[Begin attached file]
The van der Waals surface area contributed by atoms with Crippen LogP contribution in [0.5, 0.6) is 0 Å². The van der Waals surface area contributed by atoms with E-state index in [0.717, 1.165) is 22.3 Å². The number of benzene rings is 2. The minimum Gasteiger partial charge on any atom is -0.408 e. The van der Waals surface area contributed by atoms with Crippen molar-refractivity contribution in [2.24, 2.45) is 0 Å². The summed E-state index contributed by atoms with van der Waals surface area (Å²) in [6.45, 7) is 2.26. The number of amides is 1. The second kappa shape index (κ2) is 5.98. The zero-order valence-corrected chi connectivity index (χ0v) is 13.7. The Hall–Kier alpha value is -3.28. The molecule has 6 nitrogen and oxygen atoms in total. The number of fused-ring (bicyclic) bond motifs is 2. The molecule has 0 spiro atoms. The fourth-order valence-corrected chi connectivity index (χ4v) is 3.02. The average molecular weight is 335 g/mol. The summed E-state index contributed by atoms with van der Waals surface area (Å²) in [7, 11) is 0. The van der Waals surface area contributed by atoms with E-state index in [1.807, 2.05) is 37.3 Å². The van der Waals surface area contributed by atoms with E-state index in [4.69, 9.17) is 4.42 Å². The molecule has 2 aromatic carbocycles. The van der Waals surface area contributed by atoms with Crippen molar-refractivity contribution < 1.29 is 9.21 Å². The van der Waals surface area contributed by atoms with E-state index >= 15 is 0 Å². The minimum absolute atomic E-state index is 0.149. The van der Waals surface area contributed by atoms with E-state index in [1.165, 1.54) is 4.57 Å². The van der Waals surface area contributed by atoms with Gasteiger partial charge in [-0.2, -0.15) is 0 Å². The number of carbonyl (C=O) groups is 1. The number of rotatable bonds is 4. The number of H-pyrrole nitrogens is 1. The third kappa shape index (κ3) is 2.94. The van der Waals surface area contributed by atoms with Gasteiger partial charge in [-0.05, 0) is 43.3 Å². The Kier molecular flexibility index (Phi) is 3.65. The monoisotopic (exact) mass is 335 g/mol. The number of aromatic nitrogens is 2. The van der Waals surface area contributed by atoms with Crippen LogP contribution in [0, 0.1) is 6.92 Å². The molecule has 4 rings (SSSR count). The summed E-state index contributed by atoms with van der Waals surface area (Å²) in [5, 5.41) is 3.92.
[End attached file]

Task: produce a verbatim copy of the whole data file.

The van der Waals surface area contributed by atoms with Crippen LogP contribution in [0.5, 0.6) is 0 Å². The van der Waals surface area contributed by atoms with E-state index in [0.717, 1.165) is 22.3 Å². The number of benzene rings is 2. The minimum Gasteiger partial charge on any atom is -0.408 e. The van der Waals surface area contributed by atoms with Crippen molar-refractivity contribution in [2.24, 2.45) is 0 Å². The summed E-state index contributed by atoms with van der Waals surface area (Å²) in [6.45, 7) is 2.26. The number of amides is 1. The second kappa shape index (κ2) is 5.98. The zero-order valence-corrected chi connectivity index (χ0v) is 13.7. The Hall–Kier alpha value is -3.28. The molecule has 6 nitrogen and oxygen atoms in total. The number of fused-ring (bicyclic) bond motifs is 2. The molecule has 0 spiro atoms. The fourth-order valence-corrected chi connectivity index (χ4v) is 3.02. The average molecular weight is 335 g/mol. The summed E-state index contributed by atoms with van der Waals surface area (Å²) in [7, 11) is 0. The van der Waals surface area contributed by atoms with E-state index in [1.807, 2.05) is 37.3 Å². The van der Waals surface area contributed by atoms with E-state index in [4.69, 9.17) is 4.42 Å². The molecule has 2 aromatic carbocycles. The van der Waals surface area contributed by atoms with Crippen molar-refractivity contribution < 1.29 is 9.21 Å². The van der Waals surface area contributed by atoms with E-state index >= 15 is 0 Å². The minimum absolute atomic E-state index is 0.149. The van der Waals surface area contributed by atoms with E-state index in [1.165, 1.54) is 4.57 Å². The van der Waals surface area contributed by atoms with Gasteiger partial charge in [-0.2, -0.15) is 0 Å². The number of carbonyl (C=O) groups is 1. The number of rotatable bonds is 4. The number of H-pyrrole nitrogens is 1. The third kappa shape index (κ3) is 2.94. The van der Waals surface area contributed by atoms with Gasteiger partial charge in [-0.05, 0) is 43.3 Å². The Kier molecular flexibility index (Phi) is 3.65. The monoisotopic (exact) mass is 335 g/mol. The number of aromatic nitrogens is 2. The van der Waals surface area contributed by atoms with Crippen LogP contribution in [0, 0.1) is 6.92 Å². The molecule has 4 rings (SSSR count). The summed E-state index contributed by atoms with van der Waals surface area (Å²) in [5, 5.41) is 3.92.